• Bake the shortbread until barely golden, 15 to 18 minutes. Transfer the pan to a wire rack and let it cool completely while you make the topping.

Make the coconut topping:

  • Turn the oven up to 350ºF. Spread the coconut flakes onto a baking sheet lined with parchment paper. Bake the coconut for about 10 minutes until it's toasted, stirring frequently to ensure even browning and so that it does not burn. (See Kelly's Notes.) Remove the toasted coconut from the oven and set it aside.
  • Melt the caramels, milk and salt in a double-boiler by placing the ingredients in a medium saucepot set over a large saucepot of simmering water. Cook, stirring, until the caramels are fully melted. Remove the saucepot from the heat and combine the caramel mixture with the toasted coconut in a large bowl. Immediately spread the coconut mixture over the cooled shortbread, pressing it to adhere to the shortbread base. Work quickly, as the caramel mixture will begin to firm up and won't adhere if it cools too much. Let the bars sit at room temperature for 30 minutes.
  • Using the parchment paper overhangs, lift the shortbread out of the pan and onto a cutting board. Slice the shortbread into bars by spacing your cuts to make 3 columns down and 10 rows across to form 30 roughly 2-inch by 1-inch cookie bars.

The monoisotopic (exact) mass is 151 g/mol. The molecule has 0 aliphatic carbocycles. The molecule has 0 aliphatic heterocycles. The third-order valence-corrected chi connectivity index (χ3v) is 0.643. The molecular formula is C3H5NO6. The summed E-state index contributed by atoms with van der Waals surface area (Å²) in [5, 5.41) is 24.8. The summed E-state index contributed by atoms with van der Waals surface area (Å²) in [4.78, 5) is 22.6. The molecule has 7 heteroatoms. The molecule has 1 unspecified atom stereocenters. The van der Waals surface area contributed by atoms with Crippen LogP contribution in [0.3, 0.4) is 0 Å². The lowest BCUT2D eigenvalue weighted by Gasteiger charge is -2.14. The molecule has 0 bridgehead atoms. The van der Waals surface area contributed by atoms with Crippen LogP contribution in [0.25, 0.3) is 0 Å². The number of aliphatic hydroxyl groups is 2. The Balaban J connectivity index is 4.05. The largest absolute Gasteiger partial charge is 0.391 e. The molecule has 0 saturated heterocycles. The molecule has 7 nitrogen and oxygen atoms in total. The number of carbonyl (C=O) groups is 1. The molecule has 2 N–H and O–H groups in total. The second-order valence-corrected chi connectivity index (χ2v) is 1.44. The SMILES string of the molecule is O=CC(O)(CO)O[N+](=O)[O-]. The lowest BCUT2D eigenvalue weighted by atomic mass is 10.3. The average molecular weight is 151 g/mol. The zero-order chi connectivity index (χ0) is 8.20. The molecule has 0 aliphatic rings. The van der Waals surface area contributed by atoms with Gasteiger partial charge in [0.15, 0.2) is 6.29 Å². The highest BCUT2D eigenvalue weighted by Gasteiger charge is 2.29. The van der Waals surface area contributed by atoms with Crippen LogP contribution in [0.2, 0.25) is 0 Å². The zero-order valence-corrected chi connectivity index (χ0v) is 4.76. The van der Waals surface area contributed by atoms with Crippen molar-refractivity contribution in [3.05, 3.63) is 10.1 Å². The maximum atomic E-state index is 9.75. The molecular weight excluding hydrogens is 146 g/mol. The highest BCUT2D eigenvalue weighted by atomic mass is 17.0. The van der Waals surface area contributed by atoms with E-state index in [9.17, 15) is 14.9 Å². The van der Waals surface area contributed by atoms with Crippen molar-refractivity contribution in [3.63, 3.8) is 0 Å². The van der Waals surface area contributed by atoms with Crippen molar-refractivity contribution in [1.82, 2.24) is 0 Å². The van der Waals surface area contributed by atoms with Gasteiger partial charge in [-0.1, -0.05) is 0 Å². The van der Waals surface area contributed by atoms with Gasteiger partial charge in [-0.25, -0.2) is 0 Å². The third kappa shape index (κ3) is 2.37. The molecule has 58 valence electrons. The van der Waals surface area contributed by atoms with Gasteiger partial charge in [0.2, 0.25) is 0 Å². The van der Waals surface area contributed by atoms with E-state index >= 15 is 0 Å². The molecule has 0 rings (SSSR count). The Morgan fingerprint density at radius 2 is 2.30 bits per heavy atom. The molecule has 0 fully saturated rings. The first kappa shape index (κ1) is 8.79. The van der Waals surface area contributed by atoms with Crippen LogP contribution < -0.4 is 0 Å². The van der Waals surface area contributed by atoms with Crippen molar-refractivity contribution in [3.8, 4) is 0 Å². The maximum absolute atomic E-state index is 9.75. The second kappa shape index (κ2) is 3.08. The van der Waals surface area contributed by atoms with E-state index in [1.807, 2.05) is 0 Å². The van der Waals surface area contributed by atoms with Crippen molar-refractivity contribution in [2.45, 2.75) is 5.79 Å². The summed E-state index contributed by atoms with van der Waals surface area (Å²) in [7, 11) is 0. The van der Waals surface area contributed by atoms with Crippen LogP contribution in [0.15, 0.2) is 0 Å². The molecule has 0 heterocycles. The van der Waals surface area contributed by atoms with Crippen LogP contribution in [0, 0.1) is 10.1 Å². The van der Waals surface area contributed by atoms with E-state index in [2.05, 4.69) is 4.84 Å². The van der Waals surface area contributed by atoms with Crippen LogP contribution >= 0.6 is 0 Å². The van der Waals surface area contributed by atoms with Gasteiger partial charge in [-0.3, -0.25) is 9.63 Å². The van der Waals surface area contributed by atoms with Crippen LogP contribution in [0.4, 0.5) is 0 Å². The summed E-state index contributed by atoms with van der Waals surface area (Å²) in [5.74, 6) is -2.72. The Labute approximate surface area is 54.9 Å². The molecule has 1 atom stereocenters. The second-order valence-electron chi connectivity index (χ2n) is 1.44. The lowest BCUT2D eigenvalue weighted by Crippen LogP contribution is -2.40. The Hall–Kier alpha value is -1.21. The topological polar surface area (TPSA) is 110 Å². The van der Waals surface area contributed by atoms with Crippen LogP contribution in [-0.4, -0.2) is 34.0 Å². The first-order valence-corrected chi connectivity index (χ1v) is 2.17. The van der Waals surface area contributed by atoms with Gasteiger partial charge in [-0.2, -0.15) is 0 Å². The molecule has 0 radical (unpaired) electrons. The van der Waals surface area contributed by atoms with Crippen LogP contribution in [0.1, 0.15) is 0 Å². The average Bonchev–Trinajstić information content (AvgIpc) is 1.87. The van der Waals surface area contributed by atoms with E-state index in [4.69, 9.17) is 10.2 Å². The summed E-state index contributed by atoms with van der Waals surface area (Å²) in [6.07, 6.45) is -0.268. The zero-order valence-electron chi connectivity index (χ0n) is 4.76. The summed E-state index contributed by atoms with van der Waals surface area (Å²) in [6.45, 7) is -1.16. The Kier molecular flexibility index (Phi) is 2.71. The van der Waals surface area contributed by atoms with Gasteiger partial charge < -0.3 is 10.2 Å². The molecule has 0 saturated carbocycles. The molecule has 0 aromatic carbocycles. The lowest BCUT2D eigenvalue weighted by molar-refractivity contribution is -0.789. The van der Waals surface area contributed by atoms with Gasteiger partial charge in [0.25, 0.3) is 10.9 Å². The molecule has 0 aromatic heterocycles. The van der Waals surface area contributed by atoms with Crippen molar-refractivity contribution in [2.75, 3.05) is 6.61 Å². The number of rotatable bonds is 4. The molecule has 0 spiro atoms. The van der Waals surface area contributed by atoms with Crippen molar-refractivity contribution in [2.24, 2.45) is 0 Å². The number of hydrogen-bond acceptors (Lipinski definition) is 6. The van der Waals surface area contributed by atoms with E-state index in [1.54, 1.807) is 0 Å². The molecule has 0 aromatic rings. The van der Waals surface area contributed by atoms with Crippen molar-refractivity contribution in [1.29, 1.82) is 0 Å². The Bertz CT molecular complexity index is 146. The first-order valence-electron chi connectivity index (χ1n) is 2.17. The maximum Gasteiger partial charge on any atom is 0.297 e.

• Melt the dark chocolate in a double-boiler or in the microwave. Dip the bottoms of each of the cookie bars into the chocolate and place them on a wax paper-lined baking sheet. Use a fork to drizzle the tops with chocolate. Let the cookies sit until the chocolate hardens fully.

Kelly's Tips:

  • If you're using dark chocolate chips, 10 ounces is equal to about 1 2/3 cups chocolate chips.
  • Coconut burns very quickly, so keep an eye on it and stir often!
  • For an even faster version, skip dipping the bottoms of the cookie bars in chocolate and just drizzle the tops.
  • ★ Did you make this recipe? Don't forget to give it a star rating below!

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Recipe by Kelly Senyei of Just a Taste.


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Nutrition

Calories: 309kcal, Carbohydrates: 31g, Protein: 3g, Fat: 19g, Saturated Fat: 13g, Cholesterol: 18mg, Sodium: 112mg, Potassium: 214mg, Fiber: 3g, Sugar: 18g, Vitamin A: 205IU, Vitamin C: 0.2mg, Calcium: 53mg, Iron: 2mg

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Comments

  1. 4 stars
    I made them today. I made homemade carmel. It did take longer than 2 hours to make. I did put chocolate layer between carmel coconut and shortbread layer. And my other half suggested putting carmel coconut spread on parchment paper then flip onto the cookies. They turned out very good though a touch sweet.